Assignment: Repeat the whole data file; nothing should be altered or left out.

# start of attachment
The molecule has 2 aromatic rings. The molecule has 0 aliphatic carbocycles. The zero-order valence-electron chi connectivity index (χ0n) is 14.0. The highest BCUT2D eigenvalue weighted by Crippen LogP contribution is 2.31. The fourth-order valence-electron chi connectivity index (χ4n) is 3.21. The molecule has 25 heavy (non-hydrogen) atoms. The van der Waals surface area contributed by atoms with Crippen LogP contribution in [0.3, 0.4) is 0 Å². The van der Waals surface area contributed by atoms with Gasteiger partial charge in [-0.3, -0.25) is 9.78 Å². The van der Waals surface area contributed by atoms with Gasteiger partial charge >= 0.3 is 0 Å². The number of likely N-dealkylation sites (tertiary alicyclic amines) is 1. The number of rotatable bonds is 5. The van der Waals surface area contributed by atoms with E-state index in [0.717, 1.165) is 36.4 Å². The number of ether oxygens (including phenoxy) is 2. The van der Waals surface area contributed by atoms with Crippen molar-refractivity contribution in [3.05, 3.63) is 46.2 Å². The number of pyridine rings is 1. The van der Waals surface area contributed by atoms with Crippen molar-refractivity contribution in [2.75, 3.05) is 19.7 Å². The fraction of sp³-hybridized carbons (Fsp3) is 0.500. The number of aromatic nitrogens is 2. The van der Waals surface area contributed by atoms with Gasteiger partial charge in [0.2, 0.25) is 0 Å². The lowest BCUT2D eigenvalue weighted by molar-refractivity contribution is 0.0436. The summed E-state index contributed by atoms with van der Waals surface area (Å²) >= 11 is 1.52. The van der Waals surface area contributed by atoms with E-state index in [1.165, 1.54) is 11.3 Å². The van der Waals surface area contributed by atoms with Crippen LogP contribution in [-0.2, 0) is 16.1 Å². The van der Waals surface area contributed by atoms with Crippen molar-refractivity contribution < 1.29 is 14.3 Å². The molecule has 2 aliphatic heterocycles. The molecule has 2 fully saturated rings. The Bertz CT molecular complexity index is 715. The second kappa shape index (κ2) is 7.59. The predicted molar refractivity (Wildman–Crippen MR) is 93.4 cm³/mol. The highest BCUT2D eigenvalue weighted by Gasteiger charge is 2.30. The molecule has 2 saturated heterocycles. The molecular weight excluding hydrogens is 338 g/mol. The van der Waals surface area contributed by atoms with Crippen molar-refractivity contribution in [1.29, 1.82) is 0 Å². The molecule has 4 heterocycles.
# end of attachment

The molecule has 2 aromatic rings. The molecule has 0 aliphatic carbocycles. The zero-order valence-electron chi connectivity index (χ0n) is 14.0. The highest BCUT2D eigenvalue weighted by Crippen LogP contribution is 2.31. The fourth-order valence-electron chi connectivity index (χ4n) is 3.21. The molecule has 25 heavy (non-hydrogen) atoms. The van der Waals surface area contributed by atoms with Crippen LogP contribution in [0.3, 0.4) is 0 Å². The van der Waals surface area contributed by atoms with Gasteiger partial charge in [-0.3, -0.25) is 9.78 Å². The van der Waals surface area contributed by atoms with Gasteiger partial charge >= 0.3 is 0 Å². The number of likely N-dealkylation sites (tertiary alicyclic amines) is 1. The number of rotatable bonds is 5. The van der Waals surface area contributed by atoms with E-state index in [0.717, 1.165) is 36.4 Å². The number of ether oxygens (including phenoxy) is 2. The van der Waals surface area contributed by atoms with Crippen molar-refractivity contribution in [3.05, 3.63) is 46.2 Å². The number of pyridine rings is 1. The van der Waals surface area contributed by atoms with Crippen molar-refractivity contribution in [2.75, 3.05) is 19.7 Å². The fraction of sp³-hybridized carbons (Fsp3) is 0.500. The number of aromatic nitrogens is 2. The van der Waals surface area contributed by atoms with Gasteiger partial charge in [0.2, 0.25) is 0 Å². The lowest BCUT2D eigenvalue weighted by molar-refractivity contribution is 0.0436. The summed E-state index contributed by atoms with van der Waals surface area (Å²) >= 11 is 1.52. The van der Waals surface area contributed by atoms with E-state index in [1.165, 1.54) is 11.3 Å². The van der Waals surface area contributed by atoms with Crippen LogP contribution in [-0.2, 0) is 16.1 Å². The van der Waals surface area contributed by atoms with Crippen molar-refractivity contribution < 1.29 is 14.3 Å². The molecule has 2 aliphatic heterocycles. The molecule has 2 fully saturated rings. The Bertz CT molecular complexity index is 715. The second kappa shape index (κ2) is 7.59. The predicted molar refractivity (Wildman–Crippen MR) is 93.4 cm³/mol. The highest BCUT2D eigenvalue weighted by Gasteiger charge is 2.30. The molecule has 2 saturated heterocycles. The molecular weight excluding hydrogens is 338 g/mol. The van der Waals surface area contributed by atoms with Crippen molar-refractivity contribution in [1.29, 1.82) is 0 Å². The molecule has 4 heterocycles.